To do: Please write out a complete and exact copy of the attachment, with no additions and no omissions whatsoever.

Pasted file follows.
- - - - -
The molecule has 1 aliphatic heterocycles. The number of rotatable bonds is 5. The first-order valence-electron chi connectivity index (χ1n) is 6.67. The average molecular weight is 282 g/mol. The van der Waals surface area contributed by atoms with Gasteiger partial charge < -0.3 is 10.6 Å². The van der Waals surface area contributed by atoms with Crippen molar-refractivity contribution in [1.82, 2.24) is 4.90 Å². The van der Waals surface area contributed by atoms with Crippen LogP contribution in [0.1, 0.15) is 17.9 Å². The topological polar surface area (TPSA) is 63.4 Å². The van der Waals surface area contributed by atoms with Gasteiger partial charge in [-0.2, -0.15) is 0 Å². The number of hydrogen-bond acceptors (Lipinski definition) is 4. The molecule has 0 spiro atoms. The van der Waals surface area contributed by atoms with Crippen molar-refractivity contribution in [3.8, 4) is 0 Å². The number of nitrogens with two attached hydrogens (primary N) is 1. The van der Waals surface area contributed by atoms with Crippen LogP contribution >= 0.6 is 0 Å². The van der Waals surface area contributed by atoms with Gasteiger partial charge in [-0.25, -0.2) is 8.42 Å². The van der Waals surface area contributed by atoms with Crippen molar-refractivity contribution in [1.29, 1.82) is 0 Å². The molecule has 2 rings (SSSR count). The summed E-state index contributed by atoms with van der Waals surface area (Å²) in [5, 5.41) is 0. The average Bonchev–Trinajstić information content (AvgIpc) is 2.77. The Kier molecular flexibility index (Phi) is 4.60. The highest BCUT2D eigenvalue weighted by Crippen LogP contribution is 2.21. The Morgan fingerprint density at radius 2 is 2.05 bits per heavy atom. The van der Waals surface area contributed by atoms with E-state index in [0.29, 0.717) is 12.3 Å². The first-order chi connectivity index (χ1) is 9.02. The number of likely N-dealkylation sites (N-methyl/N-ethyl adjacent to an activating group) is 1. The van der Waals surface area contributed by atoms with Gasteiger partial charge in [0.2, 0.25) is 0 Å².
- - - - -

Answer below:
The molecule has 1 aliphatic heterocycles. The number of rotatable bonds is 5. The first-order valence-electron chi connectivity index (χ1n) is 6.67. The average molecular weight is 282 g/mol. The van der Waals surface area contributed by atoms with Gasteiger partial charge < -0.3 is 10.6 Å². The van der Waals surface area contributed by atoms with Crippen molar-refractivity contribution in [1.82, 2.24) is 4.90 Å². The van der Waals surface area contributed by atoms with Crippen LogP contribution in [0.1, 0.15) is 17.9 Å². The topological polar surface area (TPSA) is 63.4 Å². The van der Waals surface area contributed by atoms with Gasteiger partial charge in [-0.2, -0.15) is 0 Å². The number of hydrogen-bond acceptors (Lipinski definition) is 4. The molecule has 0 spiro atoms. The van der Waals surface area contributed by atoms with Crippen molar-refractivity contribution in [3.8, 4) is 0 Å². The number of nitrogens with two attached hydrogens (primary N) is 1. The van der Waals surface area contributed by atoms with Crippen LogP contribution >= 0.6 is 0 Å². The van der Waals surface area contributed by atoms with Gasteiger partial charge in [-0.25, -0.2) is 8.42 Å². The van der Waals surface area contributed by atoms with Crippen molar-refractivity contribution in [1.29, 1.82) is 0 Å². The molecule has 2 rings (SSSR count). The summed E-state index contributed by atoms with van der Waals surface area (Å²) in [5, 5.41) is 0. The average Bonchev–Trinajstić information content (AvgIpc) is 2.77. The Kier molecular flexibility index (Phi) is 4.60. The highest BCUT2D eigenvalue weighted by Crippen LogP contribution is 2.21. The Morgan fingerprint density at radius 2 is 2.05 bits per heavy atom. The van der Waals surface area contributed by atoms with E-state index in [0.29, 0.717) is 12.3 Å². The first-order chi connectivity index (χ1) is 9.02. The number of likely N-dealkylation sites (N-methyl/N-ethyl adjacent to an activating group) is 1. The van der Waals surface area contributed by atoms with Gasteiger partial charge in [0.2, 0.25) is 0 Å².